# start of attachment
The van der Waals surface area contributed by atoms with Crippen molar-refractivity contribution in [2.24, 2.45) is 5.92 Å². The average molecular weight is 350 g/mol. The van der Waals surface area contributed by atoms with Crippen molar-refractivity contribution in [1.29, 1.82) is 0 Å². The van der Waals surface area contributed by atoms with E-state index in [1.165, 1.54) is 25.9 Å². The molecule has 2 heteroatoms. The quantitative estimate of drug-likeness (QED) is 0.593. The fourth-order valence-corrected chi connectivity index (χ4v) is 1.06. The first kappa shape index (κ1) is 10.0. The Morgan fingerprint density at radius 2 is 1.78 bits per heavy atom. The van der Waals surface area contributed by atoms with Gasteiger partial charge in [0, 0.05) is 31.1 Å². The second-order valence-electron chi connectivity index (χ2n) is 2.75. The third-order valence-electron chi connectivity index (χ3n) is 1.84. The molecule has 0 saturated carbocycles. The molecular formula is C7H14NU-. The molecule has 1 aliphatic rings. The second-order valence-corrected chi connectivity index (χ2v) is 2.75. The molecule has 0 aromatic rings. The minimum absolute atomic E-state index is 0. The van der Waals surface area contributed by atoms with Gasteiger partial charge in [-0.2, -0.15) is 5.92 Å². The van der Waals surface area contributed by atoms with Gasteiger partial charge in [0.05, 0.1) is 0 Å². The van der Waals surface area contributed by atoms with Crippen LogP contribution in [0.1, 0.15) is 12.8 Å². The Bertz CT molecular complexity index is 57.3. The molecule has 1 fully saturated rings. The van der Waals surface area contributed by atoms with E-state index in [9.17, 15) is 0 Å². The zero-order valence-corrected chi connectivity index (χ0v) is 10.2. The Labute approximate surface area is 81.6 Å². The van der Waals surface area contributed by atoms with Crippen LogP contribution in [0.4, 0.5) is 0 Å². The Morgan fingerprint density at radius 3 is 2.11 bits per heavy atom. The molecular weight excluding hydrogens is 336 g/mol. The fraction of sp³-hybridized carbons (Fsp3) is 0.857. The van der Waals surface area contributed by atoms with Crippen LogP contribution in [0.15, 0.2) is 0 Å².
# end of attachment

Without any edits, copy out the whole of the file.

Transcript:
The van der Waals surface area contributed by atoms with Crippen molar-refractivity contribution in [2.24, 2.45) is 5.92 Å². The average molecular weight is 350 g/mol. The van der Waals surface area contributed by atoms with Crippen molar-refractivity contribution in [1.29, 1.82) is 0 Å². The van der Waals surface area contributed by atoms with E-state index in [1.165, 1.54) is 25.9 Å². The molecule has 2 heteroatoms. The quantitative estimate of drug-likeness (QED) is 0.593. The fourth-order valence-corrected chi connectivity index (χ4v) is 1.06. The first kappa shape index (κ1) is 10.0. The Morgan fingerprint density at radius 2 is 1.78 bits per heavy atom. The van der Waals surface area contributed by atoms with Gasteiger partial charge in [0, 0.05) is 31.1 Å². The second-order valence-electron chi connectivity index (χ2n) is 2.75. The third-order valence-electron chi connectivity index (χ3n) is 1.84. The molecule has 0 saturated carbocycles. The molecular formula is C7H14NU-. The molecule has 1 aliphatic rings. The second-order valence-corrected chi connectivity index (χ2v) is 2.75. The molecule has 0 aromatic rings. The minimum absolute atomic E-state index is 0. The van der Waals surface area contributed by atoms with Gasteiger partial charge in [-0.2, -0.15) is 5.92 Å². The van der Waals surface area contributed by atoms with Gasteiger partial charge in [0.05, 0.1) is 0 Å². The van der Waals surface area contributed by atoms with Crippen LogP contribution in [0.1, 0.15) is 12.8 Å². The Bertz CT molecular complexity index is 57.3. The molecule has 1 fully saturated rings. The van der Waals surface area contributed by atoms with E-state index in [9.17, 15) is 0 Å². The zero-order valence-corrected chi connectivity index (χ0v) is 10.2. The Labute approximate surface area is 81.6 Å². The van der Waals surface area contributed by atoms with Crippen LogP contribution in [0.4, 0.5) is 0 Å². The Morgan fingerprint density at radius 3 is 2.11 bits per heavy atom. The molecular weight excluding hydrogens is 336 g/mol. The fraction of sp³-hybridized carbons (Fsp3) is 0.857. The van der Waals surface area contributed by atoms with Crippen LogP contribution in [0.15, 0.2) is 0 Å².